Jef Akst

Recent Articles

Alive via autophagy

By | March 1, 2010

By Jef Akst Alive via autophagy Huafeng Zhang and Gregg Semenza, The Johns Hopkins University School of Medicine The paper: H. Zhang, et al., “Mitochondrial autophagy is an HIF-1-dependent adaptive metabolic response to hypoxia,” J Biol Chem, 283:10892–903, 2008. (Cited in 72 papers) The finding: By examining mouse embryonic fibroblasts, molecular biologist Gregg Semenza of The Johns Hopkins University School of Medicine and collea

Golden opportunity

By | March 1, 2010

By Jef Akst Golden opportunity Donald Glotzer may hold the honor of being the world’s oldest “early career” scientist. Throughout his entire career as a surgeon, the thought of academic research became an itch Glotzer never had time to scratch. He had chosen surgery as his specialty thinking it would give him time to conduct laboratory experiments, but he quickly learned that he was wrong—surgery, he says, “was a total commitment

New sugar protein tool - for real

By | February 28, 2010

Scientists have devised a new way to make sugar-linked proteins, an important step towards understanding a key type of protein modification and refining drug therapies that utilize the so-called glycoproteins -- as well as the subject of two high-profile papers that were recently retracted. Image: Wikimedia commons, S. Jähnichen"It's a pretty important thing that they've done," said synthetic biologist linkurl:Jason Chin; of the Med

Physician-scientists: vanishing?

By | February 26, 2010

Biomedical research needs practicing physicians -- understanding the issues that arise in the clinic is arguably one of the best ways to inform the work done in the lab. But recently, there is evidence to suggest the numbers of physician-scientists -- MDs who dedicate a significant amount of their time to medical research -- may be dwindling, argues researcher and hematologist linkurl:Andrew Schafer; of Weill Cornell Medical College and

Radical journal gathers support

By | February 26, 2010

The scientific community appears to be fighting to convince Elsevier to continue to publish its only non-peer-reviewed journal, after the publisher began to linkurl:consider installing a traditional peer review system; when the journal published a controversial paper supporting the arguments of AIDS deniers. Image: flicker/linkurl:meviola; Despite the uproar that article created, the editor-in-chief of lin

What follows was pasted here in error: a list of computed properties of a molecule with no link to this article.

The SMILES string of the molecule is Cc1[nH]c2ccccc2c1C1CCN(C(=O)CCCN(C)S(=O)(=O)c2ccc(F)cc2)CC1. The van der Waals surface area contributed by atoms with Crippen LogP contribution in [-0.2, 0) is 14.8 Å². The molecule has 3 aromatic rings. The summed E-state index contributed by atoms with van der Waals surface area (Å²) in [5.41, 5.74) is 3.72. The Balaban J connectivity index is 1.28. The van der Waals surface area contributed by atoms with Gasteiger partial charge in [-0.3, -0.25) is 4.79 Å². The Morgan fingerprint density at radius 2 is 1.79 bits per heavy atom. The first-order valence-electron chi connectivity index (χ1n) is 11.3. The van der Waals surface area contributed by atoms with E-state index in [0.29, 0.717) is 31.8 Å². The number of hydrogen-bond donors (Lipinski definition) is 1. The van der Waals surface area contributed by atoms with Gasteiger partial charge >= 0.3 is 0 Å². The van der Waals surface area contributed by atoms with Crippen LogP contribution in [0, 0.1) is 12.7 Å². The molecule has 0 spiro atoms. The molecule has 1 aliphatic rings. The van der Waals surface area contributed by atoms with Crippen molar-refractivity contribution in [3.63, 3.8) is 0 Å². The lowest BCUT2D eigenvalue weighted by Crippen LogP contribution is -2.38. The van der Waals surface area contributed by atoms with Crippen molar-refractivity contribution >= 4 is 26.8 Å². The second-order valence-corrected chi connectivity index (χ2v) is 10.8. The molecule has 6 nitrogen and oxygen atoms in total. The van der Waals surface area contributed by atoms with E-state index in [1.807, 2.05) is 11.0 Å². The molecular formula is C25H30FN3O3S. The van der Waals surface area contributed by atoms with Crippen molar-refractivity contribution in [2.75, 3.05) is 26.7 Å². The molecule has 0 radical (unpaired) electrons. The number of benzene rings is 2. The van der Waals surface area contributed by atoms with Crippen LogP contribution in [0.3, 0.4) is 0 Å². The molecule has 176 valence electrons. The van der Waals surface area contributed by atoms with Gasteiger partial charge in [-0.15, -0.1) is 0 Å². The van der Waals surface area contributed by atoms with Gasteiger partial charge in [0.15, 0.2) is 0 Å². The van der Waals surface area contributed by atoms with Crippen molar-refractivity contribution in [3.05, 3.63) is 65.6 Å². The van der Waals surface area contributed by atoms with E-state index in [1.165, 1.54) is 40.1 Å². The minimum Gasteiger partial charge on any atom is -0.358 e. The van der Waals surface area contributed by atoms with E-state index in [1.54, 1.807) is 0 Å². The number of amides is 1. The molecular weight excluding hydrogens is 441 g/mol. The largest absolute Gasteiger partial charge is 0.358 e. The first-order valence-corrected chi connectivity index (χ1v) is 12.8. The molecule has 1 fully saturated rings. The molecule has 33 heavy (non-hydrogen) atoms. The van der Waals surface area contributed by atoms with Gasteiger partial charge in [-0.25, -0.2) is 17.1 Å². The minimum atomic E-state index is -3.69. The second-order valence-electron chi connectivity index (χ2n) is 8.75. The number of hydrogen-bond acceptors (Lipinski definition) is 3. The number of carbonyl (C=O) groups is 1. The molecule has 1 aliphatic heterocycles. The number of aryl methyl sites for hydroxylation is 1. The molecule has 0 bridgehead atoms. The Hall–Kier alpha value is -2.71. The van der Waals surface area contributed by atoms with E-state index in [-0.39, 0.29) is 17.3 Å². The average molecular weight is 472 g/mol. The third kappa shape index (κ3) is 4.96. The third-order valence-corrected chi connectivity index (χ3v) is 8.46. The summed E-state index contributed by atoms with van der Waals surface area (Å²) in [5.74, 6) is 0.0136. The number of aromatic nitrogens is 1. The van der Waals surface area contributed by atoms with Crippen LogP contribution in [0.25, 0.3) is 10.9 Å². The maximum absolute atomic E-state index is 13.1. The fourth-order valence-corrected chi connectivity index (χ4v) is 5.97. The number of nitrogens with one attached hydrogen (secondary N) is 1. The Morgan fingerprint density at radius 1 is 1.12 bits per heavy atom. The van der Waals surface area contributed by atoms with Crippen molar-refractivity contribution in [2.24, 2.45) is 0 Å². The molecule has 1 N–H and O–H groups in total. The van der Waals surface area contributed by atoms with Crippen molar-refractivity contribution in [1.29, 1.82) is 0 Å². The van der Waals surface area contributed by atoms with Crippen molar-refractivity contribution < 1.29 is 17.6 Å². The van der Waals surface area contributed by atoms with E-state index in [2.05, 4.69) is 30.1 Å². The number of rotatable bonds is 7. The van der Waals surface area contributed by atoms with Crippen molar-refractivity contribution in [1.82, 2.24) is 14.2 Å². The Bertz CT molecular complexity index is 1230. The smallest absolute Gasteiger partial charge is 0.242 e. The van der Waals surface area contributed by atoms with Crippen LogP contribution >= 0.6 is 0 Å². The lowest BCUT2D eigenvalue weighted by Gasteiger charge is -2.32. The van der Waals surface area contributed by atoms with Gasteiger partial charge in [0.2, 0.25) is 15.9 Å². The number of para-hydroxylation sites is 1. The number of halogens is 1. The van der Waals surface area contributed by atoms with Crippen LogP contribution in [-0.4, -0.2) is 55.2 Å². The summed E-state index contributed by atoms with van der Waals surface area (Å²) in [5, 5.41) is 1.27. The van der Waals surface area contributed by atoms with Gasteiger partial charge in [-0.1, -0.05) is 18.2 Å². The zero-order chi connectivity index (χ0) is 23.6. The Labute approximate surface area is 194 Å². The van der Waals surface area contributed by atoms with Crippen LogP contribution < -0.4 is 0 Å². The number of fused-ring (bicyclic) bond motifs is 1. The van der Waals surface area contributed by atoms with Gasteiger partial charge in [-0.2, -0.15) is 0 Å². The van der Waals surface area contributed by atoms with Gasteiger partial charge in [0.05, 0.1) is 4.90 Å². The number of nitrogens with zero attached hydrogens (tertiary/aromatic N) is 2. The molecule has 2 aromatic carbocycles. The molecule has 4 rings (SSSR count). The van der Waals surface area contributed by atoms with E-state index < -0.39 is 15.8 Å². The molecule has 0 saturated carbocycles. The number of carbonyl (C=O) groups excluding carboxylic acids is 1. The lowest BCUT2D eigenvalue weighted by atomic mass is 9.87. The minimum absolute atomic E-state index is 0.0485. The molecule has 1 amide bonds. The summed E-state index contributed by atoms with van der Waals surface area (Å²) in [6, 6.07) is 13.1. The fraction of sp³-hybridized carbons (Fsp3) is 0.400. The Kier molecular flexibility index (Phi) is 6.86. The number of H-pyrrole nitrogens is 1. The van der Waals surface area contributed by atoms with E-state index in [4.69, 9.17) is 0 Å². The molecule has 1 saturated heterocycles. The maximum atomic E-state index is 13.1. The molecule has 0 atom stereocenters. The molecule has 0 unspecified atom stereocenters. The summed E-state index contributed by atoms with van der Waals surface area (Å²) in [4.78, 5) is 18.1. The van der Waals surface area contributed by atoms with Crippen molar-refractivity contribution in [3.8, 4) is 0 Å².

New neurons rewire mouse brain

By | February 25, 2010

Embryonic neurons transplanted into mice can induce a period of flexibility in a relatively rigid older brain, suggesting a possible mechanism to repair damaged brain circuits, according a study published this week in Science. Inhibitory neurons transplantedfrom the embryonic braininto the postnatal brain Image: Derek Southwell"It's terrific," said neuroscientist linkurl:Takao Hensch; of Harvard University, who was not involved

Regulatory science gets boost

By | February 24, 2010

The linkurl:National Institutes of Health; (NIH) and the linkurl:US Food and Drug Administration; (FDA) linkurl:announced a new collaboration; this morning (Feb 24) that will support efforts in translational and regulatory science, including a contribution of $6.75 million in regulatory research grants over the next three years. Image: Wikimedia commonsSince Margaret Hamburg took the rei

NIH reviewers praise new rules

By | February 23, 2010

While the transition to the new shortened grant applications at the linkurl:National Institutes of Health; (NIH) and the corresponding review guidelines hasn't been completely smooth, reviewers who have participated in the first few rounds of funding under the new system generally support the changes. Image: Wikimedia commons"I think it's an improvement over the old system," said linkurl:Karin Rodland,; a researche

Banking on hope

By | February 18, 2010

Ten years ago, scientists discovered stem cells in the dental pulp of human teeth. Despite the fact that there are still no FDA-approved therapies using these cells, companies are emerging that charge consumers up to $1,600 to extract and store them. But is there enough scientific evidence to support this type of cellular banking? Image: Wikimedia commons, Loadmaster (David R. Tribble)"We simply don't know how useful these cells will be for tissue engineering and regeneritve medicine," said lin

NIH deputy director leaving

By | February 18, 2010

Deputy Director Raynard Kington is leaving the National Institutes of Health (NIH) this summer after 10 years with the agency to take a position as president of Grinnell College in Iowa. Raynard KingtonImage: Wikimedia commons, NIH"I have a lump in my throat imagining Raynard leaving the NIH, where he has made so many outstanding and long-lasting contributions," Collins wrote in linkurl:a statement announcing Kington's resignation;

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